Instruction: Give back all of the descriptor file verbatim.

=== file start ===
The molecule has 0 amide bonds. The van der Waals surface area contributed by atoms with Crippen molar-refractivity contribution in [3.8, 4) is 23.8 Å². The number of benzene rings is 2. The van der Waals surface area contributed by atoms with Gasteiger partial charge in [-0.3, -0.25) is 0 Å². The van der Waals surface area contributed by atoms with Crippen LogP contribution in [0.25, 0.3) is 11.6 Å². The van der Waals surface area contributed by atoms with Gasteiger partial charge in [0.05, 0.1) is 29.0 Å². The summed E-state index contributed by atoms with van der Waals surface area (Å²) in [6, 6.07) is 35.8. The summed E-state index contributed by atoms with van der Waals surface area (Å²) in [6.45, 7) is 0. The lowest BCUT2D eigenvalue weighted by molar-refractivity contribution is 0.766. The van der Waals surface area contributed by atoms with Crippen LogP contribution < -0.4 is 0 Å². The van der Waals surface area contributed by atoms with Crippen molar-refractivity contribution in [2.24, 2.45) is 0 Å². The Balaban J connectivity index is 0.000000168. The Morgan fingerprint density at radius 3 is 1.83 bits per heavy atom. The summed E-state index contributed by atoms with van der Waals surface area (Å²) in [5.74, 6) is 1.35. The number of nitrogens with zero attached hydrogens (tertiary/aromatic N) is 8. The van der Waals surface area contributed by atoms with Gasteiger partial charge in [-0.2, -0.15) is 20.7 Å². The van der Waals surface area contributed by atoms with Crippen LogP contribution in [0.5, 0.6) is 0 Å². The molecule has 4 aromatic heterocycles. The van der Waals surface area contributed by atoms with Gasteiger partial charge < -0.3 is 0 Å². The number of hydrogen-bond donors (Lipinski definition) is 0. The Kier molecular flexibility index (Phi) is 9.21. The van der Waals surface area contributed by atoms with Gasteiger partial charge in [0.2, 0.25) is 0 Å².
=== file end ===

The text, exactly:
The molecule has 0 amide bonds. The van der Waals surface area contributed by atoms with Crippen molar-refractivity contribution in [3.8, 4) is 23.8 Å². The number of benzene rings is 2. The van der Waals surface area contributed by atoms with Gasteiger partial charge in [-0.3, -0.25) is 0 Å². The van der Waals surface area contributed by atoms with Crippen LogP contribution in [0.25, 0.3) is 11.6 Å². The van der Waals surface area contributed by atoms with Gasteiger partial charge in [0.05, 0.1) is 29.0 Å². The summed E-state index contributed by atoms with van der Waals surface area (Å²) in [6, 6.07) is 35.8. The summed E-state index contributed by atoms with van der Waals surface area (Å²) in [6.45, 7) is 0. The lowest BCUT2D eigenvalue weighted by molar-refractivity contribution is 0.766. The van der Waals surface area contributed by atoms with Crippen LogP contribution < -0.4 is 0 Å². The van der Waals surface area contributed by atoms with Crippen molar-refractivity contribution in [2.24, 2.45) is 0 Å². The Balaban J connectivity index is 0.000000168. The Morgan fingerprint density at radius 3 is 1.83 bits per heavy atom. The summed E-state index contributed by atoms with van der Waals surface area (Å²) in [5.74, 6) is 1.35. The number of nitrogens with zero attached hydrogens (tertiary/aromatic N) is 8. The van der Waals surface area contributed by atoms with Gasteiger partial charge in [-0.2, -0.15) is 20.7 Å². The van der Waals surface area contributed by atoms with Crippen LogP contribution in [0.5, 0.6) is 0 Å². The molecule has 4 aromatic heterocycles. The van der Waals surface area contributed by atoms with Gasteiger partial charge < -0.3 is 0 Å². The number of hydrogen-bond donors (Lipinski definition) is 0. The Kier molecular flexibility index (Phi) is 9.21. The van der Waals surface area contributed by atoms with Gasteiger partial charge in [0.2, 0.25) is 0 Å².